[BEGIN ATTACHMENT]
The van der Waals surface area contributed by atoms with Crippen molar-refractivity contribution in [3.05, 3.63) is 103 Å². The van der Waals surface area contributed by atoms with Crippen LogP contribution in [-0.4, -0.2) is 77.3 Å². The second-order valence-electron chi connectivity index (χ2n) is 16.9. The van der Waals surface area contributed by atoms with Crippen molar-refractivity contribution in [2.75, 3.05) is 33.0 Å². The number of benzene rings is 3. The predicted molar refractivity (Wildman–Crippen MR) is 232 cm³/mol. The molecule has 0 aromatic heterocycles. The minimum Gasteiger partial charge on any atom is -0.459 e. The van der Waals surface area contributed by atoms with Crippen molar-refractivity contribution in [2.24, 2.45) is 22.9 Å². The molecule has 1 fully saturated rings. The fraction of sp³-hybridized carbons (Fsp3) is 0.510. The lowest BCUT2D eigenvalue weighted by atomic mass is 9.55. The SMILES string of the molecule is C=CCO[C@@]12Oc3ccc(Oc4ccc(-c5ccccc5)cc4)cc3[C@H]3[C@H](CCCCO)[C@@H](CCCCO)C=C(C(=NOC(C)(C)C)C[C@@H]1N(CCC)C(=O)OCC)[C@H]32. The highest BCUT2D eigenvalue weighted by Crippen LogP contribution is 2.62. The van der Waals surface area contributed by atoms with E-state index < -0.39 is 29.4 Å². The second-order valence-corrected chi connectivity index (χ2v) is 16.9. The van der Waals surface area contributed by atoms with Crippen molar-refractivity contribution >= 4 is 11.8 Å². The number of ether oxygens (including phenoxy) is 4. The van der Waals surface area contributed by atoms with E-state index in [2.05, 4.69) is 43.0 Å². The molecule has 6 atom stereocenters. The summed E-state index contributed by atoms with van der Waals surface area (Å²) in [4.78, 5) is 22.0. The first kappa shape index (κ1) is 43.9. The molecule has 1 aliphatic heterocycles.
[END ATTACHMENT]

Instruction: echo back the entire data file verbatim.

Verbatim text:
The van der Waals surface area contributed by atoms with Crippen molar-refractivity contribution in [3.05, 3.63) is 103 Å². The van der Waals surface area contributed by atoms with Crippen LogP contribution in [-0.4, -0.2) is 77.3 Å². The second-order valence-electron chi connectivity index (χ2n) is 16.9. The van der Waals surface area contributed by atoms with Crippen molar-refractivity contribution in [2.75, 3.05) is 33.0 Å². The number of benzene rings is 3. The predicted molar refractivity (Wildman–Crippen MR) is 232 cm³/mol. The molecule has 0 aromatic heterocycles. The minimum Gasteiger partial charge on any atom is -0.459 e. The van der Waals surface area contributed by atoms with Crippen molar-refractivity contribution in [2.24, 2.45) is 22.9 Å². The molecule has 1 fully saturated rings. The fraction of sp³-hybridized carbons (Fsp3) is 0.510. The lowest BCUT2D eigenvalue weighted by atomic mass is 9.55. The SMILES string of the molecule is C=CCO[C@@]12Oc3ccc(Oc4ccc(-c5ccccc5)cc4)cc3[C@H]3[C@H](CCCCO)[C@@H](CCCCO)C=C(C(=NOC(C)(C)C)C[C@@H]1N(CCC)C(=O)OCC)[C@H]32. The highest BCUT2D eigenvalue weighted by Crippen LogP contribution is 2.62. The van der Waals surface area contributed by atoms with E-state index < -0.39 is 29.4 Å². The second-order valence-corrected chi connectivity index (χ2v) is 16.9. The van der Waals surface area contributed by atoms with Crippen molar-refractivity contribution >= 4 is 11.8 Å². The number of ether oxygens (including phenoxy) is 4. The van der Waals surface area contributed by atoms with E-state index in [2.05, 4.69) is 43.0 Å². The molecule has 6 atom stereocenters. The summed E-state index contributed by atoms with van der Waals surface area (Å²) in [4.78, 5) is 22.0. The first kappa shape index (κ1) is 43.9. The molecule has 1 aliphatic heterocycles.